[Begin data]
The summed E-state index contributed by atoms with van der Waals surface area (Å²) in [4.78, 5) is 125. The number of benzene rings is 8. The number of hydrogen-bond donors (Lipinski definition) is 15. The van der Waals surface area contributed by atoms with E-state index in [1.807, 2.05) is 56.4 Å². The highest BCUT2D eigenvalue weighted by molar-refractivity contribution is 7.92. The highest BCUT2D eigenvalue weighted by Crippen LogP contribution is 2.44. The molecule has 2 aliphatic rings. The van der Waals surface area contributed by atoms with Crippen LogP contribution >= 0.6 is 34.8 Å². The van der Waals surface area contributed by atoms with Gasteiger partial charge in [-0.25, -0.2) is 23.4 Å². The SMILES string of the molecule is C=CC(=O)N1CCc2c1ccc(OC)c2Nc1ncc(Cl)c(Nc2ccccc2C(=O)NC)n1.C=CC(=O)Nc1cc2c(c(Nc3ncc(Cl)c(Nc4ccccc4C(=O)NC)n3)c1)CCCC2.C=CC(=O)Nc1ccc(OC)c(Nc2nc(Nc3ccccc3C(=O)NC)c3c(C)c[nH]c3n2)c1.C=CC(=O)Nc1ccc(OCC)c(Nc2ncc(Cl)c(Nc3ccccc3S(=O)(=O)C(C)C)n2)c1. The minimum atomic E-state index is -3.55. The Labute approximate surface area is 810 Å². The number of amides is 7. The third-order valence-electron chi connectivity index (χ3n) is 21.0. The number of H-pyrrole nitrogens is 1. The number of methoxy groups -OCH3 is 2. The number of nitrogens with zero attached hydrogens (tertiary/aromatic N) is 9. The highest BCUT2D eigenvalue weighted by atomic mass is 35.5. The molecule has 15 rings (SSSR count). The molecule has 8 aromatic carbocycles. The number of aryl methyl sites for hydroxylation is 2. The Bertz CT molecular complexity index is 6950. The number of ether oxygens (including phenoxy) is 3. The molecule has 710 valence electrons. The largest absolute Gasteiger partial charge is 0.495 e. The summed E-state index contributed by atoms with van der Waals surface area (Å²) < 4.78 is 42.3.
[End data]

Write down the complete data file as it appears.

The summed E-state index contributed by atoms with van der Waals surface area (Å²) in [4.78, 5) is 125. The number of benzene rings is 8. The number of hydrogen-bond donors (Lipinski definition) is 15. The van der Waals surface area contributed by atoms with E-state index in [1.807, 2.05) is 56.4 Å². The highest BCUT2D eigenvalue weighted by molar-refractivity contribution is 7.92. The highest BCUT2D eigenvalue weighted by Crippen LogP contribution is 2.44. The molecule has 2 aliphatic rings. The van der Waals surface area contributed by atoms with Crippen LogP contribution >= 0.6 is 34.8 Å². The van der Waals surface area contributed by atoms with Gasteiger partial charge in [-0.25, -0.2) is 23.4 Å². The SMILES string of the molecule is C=CC(=O)N1CCc2c1ccc(OC)c2Nc1ncc(Cl)c(Nc2ccccc2C(=O)NC)n1.C=CC(=O)Nc1cc2c(c(Nc3ncc(Cl)c(Nc4ccccc4C(=O)NC)n3)c1)CCCC2.C=CC(=O)Nc1ccc(OC)c(Nc2nc(Nc3ccccc3C(=O)NC)c3c(C)c[nH]c3n2)c1.C=CC(=O)Nc1ccc(OCC)c(Nc2ncc(Cl)c(Nc3ccccc3S(=O)(=O)C(C)C)n2)c1. The minimum atomic E-state index is -3.55. The Labute approximate surface area is 810 Å². The number of amides is 7. The third-order valence-electron chi connectivity index (χ3n) is 21.0. The number of H-pyrrole nitrogens is 1. The number of methoxy groups -OCH3 is 2. The number of nitrogens with zero attached hydrogens (tertiary/aromatic N) is 9. The highest BCUT2D eigenvalue weighted by atomic mass is 35.5. The molecule has 15 rings (SSSR count). The molecule has 8 aromatic carbocycles. The number of aryl methyl sites for hydroxylation is 2. The Bertz CT molecular complexity index is 6950. The number of ether oxygens (including phenoxy) is 3. The molecule has 710 valence electrons. The largest absolute Gasteiger partial charge is 0.495 e. The summed E-state index contributed by atoms with van der Waals surface area (Å²) < 4.78 is 42.3.